The Future Hypothetical Full Catastrophe.
Update: this continues to be one post I won’t share, I just need and appreciate the opportunity to express all this, so it’s here, it may not be relevant or interesting.
The date: I got texts from a mutual friend telling me she was amazing and that I’d better be a gentleman. I met her, wow. We walked, I was nervous, we sat by the ocean and I relaxed, we drank wine at her place and looked at photos and books and we had one of the 10 best dinners of my life. I “met” her best friend, who reflects well on her, and now I’m at a convention doing video and schmoozing and working and…that night is a dream already.
I don’t know what’s going on, but lately I feel like crying once in awhile.
It’s a moment like a fish that swims near the surface—I’m not looking for it, but there it is!—surfacing, water rippling out of the corner of my eye.
Last night, doing laundry in my 106 year old basement, I came across a pile of posters from Boston, where I spent my 20s. The posters brought back memories of my old me. Posters of Tintin in Tibet. Shambhala Publications. I don’t know what all—I didn’t look.
But one poster, of El Jaleo, jumped out at me.
And I remembered this painting, which has been so personal to me. It was if the Waylon of my 20s were another person, a brother but not me myself, some other life I led.
I’d entirely forgotten about John Singer Sargent.
My favorite painter, once.
I remember writing an entire essay in an Art History class at Boston University about this one:
And it made me think, ah, life isn’t short. It’s long. So long we forget 95.5 percent of it, and mistake it for something short.
And so when I feel like crying, in a good way, perhaps it’s because JSS reminds me of love, of life lived fully, just as my F. Scott Fitzgerald does. Perhaps it’s because I’ve gone on 20 dates since my last girlfriend, and all of them have been great, but…not right, really.
And now I’m about to finally meet someone, in LA, where I’ll be tomorrow night (I’m out there for Natural Products Expo, doing some video stuff, meetings)—someone I care about, and respect, and enjoy—from afar. We’ve never met. And so her fictional presence elicits all those ideas I’ve had about love, the full catastrophe.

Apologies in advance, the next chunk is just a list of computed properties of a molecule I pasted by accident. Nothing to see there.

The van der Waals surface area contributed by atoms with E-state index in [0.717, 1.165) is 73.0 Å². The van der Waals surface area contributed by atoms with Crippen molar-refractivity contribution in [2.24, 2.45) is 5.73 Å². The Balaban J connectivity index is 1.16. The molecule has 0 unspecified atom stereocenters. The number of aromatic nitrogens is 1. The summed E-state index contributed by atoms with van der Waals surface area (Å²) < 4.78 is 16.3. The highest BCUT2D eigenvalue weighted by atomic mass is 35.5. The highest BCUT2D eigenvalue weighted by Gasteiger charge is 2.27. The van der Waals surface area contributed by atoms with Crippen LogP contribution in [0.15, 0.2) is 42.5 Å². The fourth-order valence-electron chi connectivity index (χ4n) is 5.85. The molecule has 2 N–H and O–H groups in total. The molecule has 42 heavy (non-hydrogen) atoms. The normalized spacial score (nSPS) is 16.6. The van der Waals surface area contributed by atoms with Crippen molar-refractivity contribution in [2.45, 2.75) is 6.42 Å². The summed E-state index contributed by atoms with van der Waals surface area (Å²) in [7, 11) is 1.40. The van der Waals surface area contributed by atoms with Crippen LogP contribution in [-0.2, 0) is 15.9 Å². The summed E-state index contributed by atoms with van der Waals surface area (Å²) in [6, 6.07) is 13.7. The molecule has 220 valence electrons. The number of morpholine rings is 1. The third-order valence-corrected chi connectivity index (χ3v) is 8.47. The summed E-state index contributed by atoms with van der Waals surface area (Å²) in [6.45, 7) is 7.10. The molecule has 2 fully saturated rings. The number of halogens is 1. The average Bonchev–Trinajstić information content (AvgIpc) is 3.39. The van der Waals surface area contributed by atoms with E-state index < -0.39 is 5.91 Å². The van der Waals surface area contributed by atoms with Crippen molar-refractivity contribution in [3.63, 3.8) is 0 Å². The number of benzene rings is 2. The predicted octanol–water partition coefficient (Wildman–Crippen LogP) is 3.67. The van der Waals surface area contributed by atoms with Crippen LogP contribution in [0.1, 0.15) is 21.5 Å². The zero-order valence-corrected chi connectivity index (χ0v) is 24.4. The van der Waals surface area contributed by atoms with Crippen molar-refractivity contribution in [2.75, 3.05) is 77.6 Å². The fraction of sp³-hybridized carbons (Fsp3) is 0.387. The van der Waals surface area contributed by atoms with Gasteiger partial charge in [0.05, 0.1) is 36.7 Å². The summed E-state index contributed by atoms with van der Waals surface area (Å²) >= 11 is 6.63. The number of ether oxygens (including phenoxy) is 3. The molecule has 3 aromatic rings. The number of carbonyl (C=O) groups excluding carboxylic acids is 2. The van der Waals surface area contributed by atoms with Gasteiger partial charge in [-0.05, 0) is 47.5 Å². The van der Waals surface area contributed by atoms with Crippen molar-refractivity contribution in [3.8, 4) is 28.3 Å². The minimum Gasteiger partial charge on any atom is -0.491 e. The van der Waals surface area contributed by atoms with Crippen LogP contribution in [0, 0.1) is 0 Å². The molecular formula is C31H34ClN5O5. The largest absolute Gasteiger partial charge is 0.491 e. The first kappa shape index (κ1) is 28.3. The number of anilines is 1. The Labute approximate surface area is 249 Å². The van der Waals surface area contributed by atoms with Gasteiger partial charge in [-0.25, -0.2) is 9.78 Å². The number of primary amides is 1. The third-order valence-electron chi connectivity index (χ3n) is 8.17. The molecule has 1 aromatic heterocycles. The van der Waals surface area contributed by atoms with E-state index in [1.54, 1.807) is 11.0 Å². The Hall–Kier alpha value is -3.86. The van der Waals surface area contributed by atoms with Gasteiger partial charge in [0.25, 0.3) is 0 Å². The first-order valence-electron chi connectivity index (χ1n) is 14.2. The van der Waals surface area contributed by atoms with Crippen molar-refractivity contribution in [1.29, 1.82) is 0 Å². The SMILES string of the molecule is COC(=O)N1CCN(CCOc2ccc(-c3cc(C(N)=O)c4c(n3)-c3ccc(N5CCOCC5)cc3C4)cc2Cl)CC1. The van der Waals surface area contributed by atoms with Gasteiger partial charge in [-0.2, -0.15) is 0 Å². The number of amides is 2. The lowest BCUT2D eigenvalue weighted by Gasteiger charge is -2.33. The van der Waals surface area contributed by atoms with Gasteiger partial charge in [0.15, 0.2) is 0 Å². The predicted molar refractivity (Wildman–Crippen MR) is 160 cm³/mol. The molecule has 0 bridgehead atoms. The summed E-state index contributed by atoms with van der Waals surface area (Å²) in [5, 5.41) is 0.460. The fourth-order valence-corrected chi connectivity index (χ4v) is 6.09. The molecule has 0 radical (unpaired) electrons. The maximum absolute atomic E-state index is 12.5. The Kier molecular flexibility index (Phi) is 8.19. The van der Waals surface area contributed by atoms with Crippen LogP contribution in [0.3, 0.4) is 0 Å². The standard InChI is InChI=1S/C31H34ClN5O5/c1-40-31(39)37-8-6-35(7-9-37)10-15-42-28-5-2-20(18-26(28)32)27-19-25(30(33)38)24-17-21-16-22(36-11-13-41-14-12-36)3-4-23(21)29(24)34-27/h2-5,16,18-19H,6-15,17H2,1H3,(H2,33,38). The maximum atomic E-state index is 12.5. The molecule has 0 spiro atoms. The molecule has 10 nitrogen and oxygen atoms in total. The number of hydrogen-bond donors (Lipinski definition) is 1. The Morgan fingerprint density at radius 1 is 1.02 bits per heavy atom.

And so as I breathe in, and breathe out these unusual feelings of joy, and pain. My true friends and I myself futilely remind myself that there’s nothing corny about jumping in, swimming beneath the surface and seeing that fish—before it jumps and ripples the waters. Translation: don’t play games. Be clear. Bring it. Be present.
For too often, generally, we live a full good life but we’re busy, fast, busy, fast, busy…and while life is full and rich and meaningful, raw and sharp…it’s not soft and gentle and relaxed, slow, sad, heartbroken. And so I’ll these feelings of vulnerability.
And now tonight before I leave my home and hometown and dog for LA, for nearly seven days of busy-ness and excitement—I feel like crying. I want her to know something I may well be unable to communicate: that I’m for real, I’m pretty sure, and that I wonder if she is, too. That I’m looking, perhaps, for something more and less than what she and I are used to. That, perhaps, I’m ready to create a life and partnership and friendship.
That I want to grow up, and continue to create my life, and a family, and I want a partner as I do so, at some point. That my parents may not have shown me how marriage ought to work, but they outlined how marriage ought not to work—and as with art, a relief or silhouette is nearly as illuminating as a positive depiction.
As the mentors-from-afar-when-it-comes-to-my-idea-of-fun-and-successful-marriage, Paul Newman and Joanne Woodward say, act, in Long, Hot Summer:
I’m offering a lot, I’m offering me.
Go to 8:45:
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